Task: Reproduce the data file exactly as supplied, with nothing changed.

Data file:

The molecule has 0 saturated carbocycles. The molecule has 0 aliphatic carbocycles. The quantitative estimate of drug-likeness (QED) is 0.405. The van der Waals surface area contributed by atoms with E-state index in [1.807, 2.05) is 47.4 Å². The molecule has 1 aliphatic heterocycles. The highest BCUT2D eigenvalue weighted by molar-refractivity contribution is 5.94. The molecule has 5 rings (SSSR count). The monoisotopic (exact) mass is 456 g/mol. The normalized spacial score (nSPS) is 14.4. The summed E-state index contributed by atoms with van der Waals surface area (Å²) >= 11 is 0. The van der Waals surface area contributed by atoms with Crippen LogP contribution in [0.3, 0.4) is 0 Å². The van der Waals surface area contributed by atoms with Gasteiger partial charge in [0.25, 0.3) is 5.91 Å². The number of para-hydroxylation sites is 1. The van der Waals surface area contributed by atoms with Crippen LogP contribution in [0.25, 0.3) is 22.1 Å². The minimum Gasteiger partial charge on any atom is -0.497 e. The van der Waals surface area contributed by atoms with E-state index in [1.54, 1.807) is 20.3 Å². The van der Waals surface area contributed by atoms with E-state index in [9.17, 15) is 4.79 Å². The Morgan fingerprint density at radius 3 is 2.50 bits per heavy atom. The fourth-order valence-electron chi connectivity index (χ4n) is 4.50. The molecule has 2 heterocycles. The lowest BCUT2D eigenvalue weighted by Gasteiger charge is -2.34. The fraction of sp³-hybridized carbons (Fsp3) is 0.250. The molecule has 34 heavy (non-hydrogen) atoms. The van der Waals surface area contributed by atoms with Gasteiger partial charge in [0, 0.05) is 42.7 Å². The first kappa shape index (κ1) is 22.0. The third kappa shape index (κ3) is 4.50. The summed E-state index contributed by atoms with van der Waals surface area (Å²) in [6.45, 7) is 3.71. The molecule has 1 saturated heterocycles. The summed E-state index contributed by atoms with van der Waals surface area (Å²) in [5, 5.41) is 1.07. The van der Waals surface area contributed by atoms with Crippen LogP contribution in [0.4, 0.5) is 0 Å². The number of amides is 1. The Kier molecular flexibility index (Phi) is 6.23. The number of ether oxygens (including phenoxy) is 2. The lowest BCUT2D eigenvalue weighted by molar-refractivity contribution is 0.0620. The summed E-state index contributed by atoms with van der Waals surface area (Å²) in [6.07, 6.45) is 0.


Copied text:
The molecule has 0 saturated carbocycles. The molecule has 0 aliphatic carbocycles. The quantitative estimate of drug-likeness (QED) is 0.405. The van der Waals surface area contributed by atoms with E-state index in [1.807, 2.05) is 47.4 Å². The molecule has 1 aliphatic heterocycles. The highest BCUT2D eigenvalue weighted by molar-refractivity contribution is 5.94. The molecule has 5 rings (SSSR count). The monoisotopic (exact) mass is 456 g/mol. The normalized spacial score (nSPS) is 14.4. The summed E-state index contributed by atoms with van der Waals surface area (Å²) >= 11 is 0. The van der Waals surface area contributed by atoms with Crippen LogP contribution in [0.3, 0.4) is 0 Å². The van der Waals surface area contributed by atoms with Gasteiger partial charge in [0.25, 0.3) is 5.91 Å². The number of para-hydroxylation sites is 1. The van der Waals surface area contributed by atoms with Crippen LogP contribution in [0.25, 0.3) is 22.1 Å². The minimum Gasteiger partial charge on any atom is -0.497 e. The van der Waals surface area contributed by atoms with E-state index in [1.54, 1.807) is 20.3 Å². The van der Waals surface area contributed by atoms with E-state index in [9.17, 15) is 4.79 Å². The Morgan fingerprint density at radius 3 is 2.50 bits per heavy atom. The fourth-order valence-electron chi connectivity index (χ4n) is 4.50. The molecule has 2 heterocycles. The lowest BCUT2D eigenvalue weighted by Gasteiger charge is -2.34. The fraction of sp³-hybridized carbons (Fsp3) is 0.250. The molecule has 34 heavy (non-hydrogen) atoms. The van der Waals surface area contributed by atoms with Gasteiger partial charge in [0, 0.05) is 42.7 Å². The first kappa shape index (κ1) is 22.0. The third kappa shape index (κ3) is 4.50. The summed E-state index contributed by atoms with van der Waals surface area (Å²) in [6.45, 7) is 3.71. The molecule has 1 saturated heterocycles. The summed E-state index contributed by atoms with van der Waals surface area (Å²) in [5, 5.41) is 1.07. The van der Waals surface area contributed by atoms with Crippen LogP contribution in [0.4, 0.5) is 0 Å². The number of amides is 1. The Kier molecular flexibility index (Phi) is 6.23. The number of ether oxygens (including phenoxy) is 2. The lowest BCUT2D eigenvalue weighted by molar-refractivity contribution is 0.0620. The summed E-state index contributed by atoms with van der Waals surface area (Å²) in [6.07, 6.45) is 0.